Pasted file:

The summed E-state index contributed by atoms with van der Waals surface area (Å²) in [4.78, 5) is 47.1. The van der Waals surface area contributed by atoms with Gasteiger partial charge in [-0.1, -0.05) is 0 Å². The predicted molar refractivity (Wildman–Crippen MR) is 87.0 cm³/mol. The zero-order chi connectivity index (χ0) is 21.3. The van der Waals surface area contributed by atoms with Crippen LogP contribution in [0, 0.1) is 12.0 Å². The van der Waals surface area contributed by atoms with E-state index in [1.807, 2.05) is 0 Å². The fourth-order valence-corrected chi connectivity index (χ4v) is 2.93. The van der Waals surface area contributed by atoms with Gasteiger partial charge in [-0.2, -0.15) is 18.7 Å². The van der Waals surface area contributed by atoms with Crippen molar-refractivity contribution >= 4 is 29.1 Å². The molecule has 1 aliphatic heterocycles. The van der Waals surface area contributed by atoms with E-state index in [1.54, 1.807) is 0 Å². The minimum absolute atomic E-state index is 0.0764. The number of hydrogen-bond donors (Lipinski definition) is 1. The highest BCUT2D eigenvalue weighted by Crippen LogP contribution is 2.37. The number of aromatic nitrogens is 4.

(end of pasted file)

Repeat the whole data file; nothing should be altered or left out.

The summed E-state index contributed by atoms with van der Waals surface area (Å²) in [4.78, 5) is 47.1. The van der Waals surface area contributed by atoms with Gasteiger partial charge in [-0.1, -0.05) is 0 Å². The predicted molar refractivity (Wildman–Crippen MR) is 87.0 cm³/mol. The zero-order chi connectivity index (χ0) is 21.3. The van der Waals surface area contributed by atoms with Crippen LogP contribution in [0, 0.1) is 12.0 Å². The van der Waals surface area contributed by atoms with E-state index in [1.807, 2.05) is 0 Å². The fourth-order valence-corrected chi connectivity index (χ4v) is 2.93. The van der Waals surface area contributed by atoms with Gasteiger partial charge in [-0.2, -0.15) is 18.7 Å². The van der Waals surface area contributed by atoms with Crippen molar-refractivity contribution >= 4 is 29.1 Å². The molecule has 1 aliphatic heterocycles. The van der Waals surface area contributed by atoms with E-state index in [1.54, 1.807) is 0 Å². The minimum absolute atomic E-state index is 0.0764. The number of hydrogen-bond donors (Lipinski definition) is 1. The highest BCUT2D eigenvalue weighted by Crippen LogP contribution is 2.37. The number of aromatic nitrogens is 4.